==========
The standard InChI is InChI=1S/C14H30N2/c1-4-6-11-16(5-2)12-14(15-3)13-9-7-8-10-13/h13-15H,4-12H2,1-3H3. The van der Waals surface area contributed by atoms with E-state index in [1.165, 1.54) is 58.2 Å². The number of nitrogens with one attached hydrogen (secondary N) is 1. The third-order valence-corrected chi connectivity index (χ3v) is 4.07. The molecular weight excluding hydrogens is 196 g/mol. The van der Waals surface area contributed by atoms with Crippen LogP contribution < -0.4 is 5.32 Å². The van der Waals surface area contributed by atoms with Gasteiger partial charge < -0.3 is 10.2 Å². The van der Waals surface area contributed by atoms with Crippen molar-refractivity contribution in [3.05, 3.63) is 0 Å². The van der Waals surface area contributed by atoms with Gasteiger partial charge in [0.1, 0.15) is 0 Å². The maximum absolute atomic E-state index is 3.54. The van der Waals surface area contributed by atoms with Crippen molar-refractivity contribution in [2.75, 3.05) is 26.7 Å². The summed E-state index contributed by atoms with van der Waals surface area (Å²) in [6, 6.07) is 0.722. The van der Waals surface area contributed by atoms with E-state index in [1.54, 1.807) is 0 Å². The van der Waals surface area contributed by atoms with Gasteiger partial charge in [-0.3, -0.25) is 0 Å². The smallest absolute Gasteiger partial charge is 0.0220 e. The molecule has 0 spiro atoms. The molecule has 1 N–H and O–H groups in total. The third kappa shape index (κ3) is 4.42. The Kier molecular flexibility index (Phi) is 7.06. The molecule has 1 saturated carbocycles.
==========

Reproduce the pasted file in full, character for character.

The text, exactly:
The standard InChI is InChI=1S/C14H30N2/c1-4-6-11-16(5-2)12-14(15-3)13-9-7-8-10-13/h13-15H,4-12H2,1-3H3. The van der Waals surface area contributed by atoms with E-state index in [1.165, 1.54) is 58.2 Å². The number of nitrogens with one attached hydrogen (secondary N) is 1. The third-order valence-corrected chi connectivity index (χ3v) is 4.07. The molecular weight excluding hydrogens is 196 g/mol. The van der Waals surface area contributed by atoms with Crippen LogP contribution < -0.4 is 5.32 Å². The van der Waals surface area contributed by atoms with Gasteiger partial charge < -0.3 is 10.2 Å². The van der Waals surface area contributed by atoms with Crippen molar-refractivity contribution in [3.05, 3.63) is 0 Å². The van der Waals surface area contributed by atoms with Gasteiger partial charge in [0.1, 0.15) is 0 Å². The maximum absolute atomic E-state index is 3.54. The van der Waals surface area contributed by atoms with Crippen molar-refractivity contribution in [2.75, 3.05) is 26.7 Å². The summed E-state index contributed by atoms with van der Waals surface area (Å²) in [6, 6.07) is 0.722. The van der Waals surface area contributed by atoms with E-state index in [1.54, 1.807) is 0 Å². The van der Waals surface area contributed by atoms with Gasteiger partial charge in [-0.3, -0.25) is 0 Å². The smallest absolute Gasteiger partial charge is 0.0220 e. The molecule has 0 spiro atoms. The molecule has 1 N–H and O–H groups in total. The third kappa shape index (κ3) is 4.42. The Kier molecular flexibility index (Phi) is 7.06. The molecule has 1 saturated carbocycles.